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Available courses

Scaffolding Awareness is designed to provide basic knowledge of the different types of scaffolds and guidelines for their use, to assist participants in a better understanding of the relevant regulations and risks associated when working on or near scaffold systems. The course also provides an understanding of common scaffold terminology and scaffold components. Various types of scaffolding systems are covered including frame, tube and clamp and modular systems scaffolds.

 

 


The Basic Rigging course provides trainees with accurate, easy to understand instruction on Wire Rope, Slings and Rigging Hardware. Through narrated animations trainees are introduced to a wide range of rigging components and associated terminology, guidelines for their use, including Safety Factors and Working Load Limit (WLL) calculations. 3D models of components and tools provide trainees with a valuable way to clearly visualize rigging components and their use.

 

 

Workers must also be familiar with formulas that are used to calculate the volume and weight of different types of structural materials such as wood, concrete, steel plate, pipes, rings, stands and tanks.

Through narrated animations trainees are introduced to the basics of calculating area, perimeter circumference and calculate the area of geometric shapes.  The lesson proceeds to introduce the concept of volume from area and calculate the weight of objects by volume.  The lesson concludes with training on how to calculate the weight of common construction materials. 3D models of components are used to assist in visualizing these concepts.

 

 

The interactive 3D models and simulations in this course, demonstrate the procedures for gauge manifold installation and removal, standing pressure test, evacuation and holding charge, charging and recovery, that are used when installing or servicing HVACR equipment.

First, you will be guided through each procedure and directed to perform specific tasks correctly, as the procedure progresses. After working through each procedure with assistance, you will have the opportunity to practice the procedure on your own.

 

This course provides the necessary basic level of training through narrated 3D animations and introduces then to basic hydraulic theory, actuators, motors, pumps controls and hydraulic circuits. Based on a typical hydraulic circuit, the lesson explains fundamentals of hydraulic theory as it applies to components in a typical hydraulic circuit.  3D models are used extensively to explicitly demonstrate the theory of operation.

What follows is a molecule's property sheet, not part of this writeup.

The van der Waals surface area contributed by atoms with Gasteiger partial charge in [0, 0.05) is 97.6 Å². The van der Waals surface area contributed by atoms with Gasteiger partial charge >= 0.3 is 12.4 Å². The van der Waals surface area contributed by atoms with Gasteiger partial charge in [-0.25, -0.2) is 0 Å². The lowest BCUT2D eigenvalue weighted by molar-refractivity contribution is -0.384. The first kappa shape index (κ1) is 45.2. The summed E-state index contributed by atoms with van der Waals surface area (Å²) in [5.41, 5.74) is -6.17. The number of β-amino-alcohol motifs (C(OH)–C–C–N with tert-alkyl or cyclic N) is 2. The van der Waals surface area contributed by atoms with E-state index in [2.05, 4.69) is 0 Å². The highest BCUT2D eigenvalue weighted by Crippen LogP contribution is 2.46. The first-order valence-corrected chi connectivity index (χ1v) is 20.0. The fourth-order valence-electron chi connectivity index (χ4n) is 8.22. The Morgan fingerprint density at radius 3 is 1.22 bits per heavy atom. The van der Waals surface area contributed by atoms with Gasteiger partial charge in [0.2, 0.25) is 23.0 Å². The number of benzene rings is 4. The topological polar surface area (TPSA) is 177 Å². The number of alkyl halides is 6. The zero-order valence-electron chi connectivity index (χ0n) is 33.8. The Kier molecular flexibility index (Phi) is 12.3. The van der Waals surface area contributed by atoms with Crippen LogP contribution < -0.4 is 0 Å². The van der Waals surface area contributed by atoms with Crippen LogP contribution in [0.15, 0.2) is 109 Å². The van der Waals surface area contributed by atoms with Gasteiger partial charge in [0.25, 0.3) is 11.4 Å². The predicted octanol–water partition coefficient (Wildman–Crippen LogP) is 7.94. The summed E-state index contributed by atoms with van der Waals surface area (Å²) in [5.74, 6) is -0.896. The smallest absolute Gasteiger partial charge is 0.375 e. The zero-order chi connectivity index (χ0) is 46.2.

There are two main types of internal combustion engines, spark and combustion ignition systems.  These are commonly known as gas and diesel engines.  Both types can be configured as two or four stroke engines.

This course explains the differences between spark and combustion engines and details how the two and four stroke versions of these engines work for each ignition type.  3D models and animations are used extensively with cutaway views showing components and theory of operation for two or four stroke engines. In addition to engine operation, many supporting systems such as turbo chargers and fuel injection systems are also described.

AC machines are motors that convert AC electric energy to mechanical energy and generators that convert mechanical energy to AC electric energy. There are two major classes of AC machines, synchronous and induction. Various methods are used to excite field windings. Each method changes the operational characteristics and application for each machine.  AC motors and generators are widely used in industry today and having a basic understanding of each type in context with their specific application is important for installation and maintenance. 

This course explains the underlying electrical theory, equipment components and how it works for common types of AC motors/generators.  Detailed 3D models are used with animations to assist in visualizing the concepts.

DC machines are motors that convert DC electric energy to mechanical energy and generators that convert mechanical energy to DC electric energy. DC machines were first developed in the early 19th century prior to the use of alternating current (AC).  These machines are used still used in many industrial applications today, however learning the theory of operation is the first step prior to studying more complex AC machines.

This course explains the underlying electrical theory, equipment components and how it works for common types of DC motors/generators.  The course starts with the theory of magnetism and builds upon this to demonstrate how DC generators and motors work. Detailed 3D models are used with animations to assist in visualizing the concepts.


Technicians today require a basic understanding of electrical theory in order to install and troubleshoot various types of commercial and industrial equipment.  Fundamental to this knowledge is a sound understanding of basic electricity and how it relates to circuits. 

This course explains the underlying theory of electron flow and electricity in terms of voltage, current and resistance.  Using equations such as Ohms law and Kirchhoff’s law, basic electrical circuits are discussed, and theory of operation explained. Detailed 3D models with animations are used to assist in visualizing the concepts.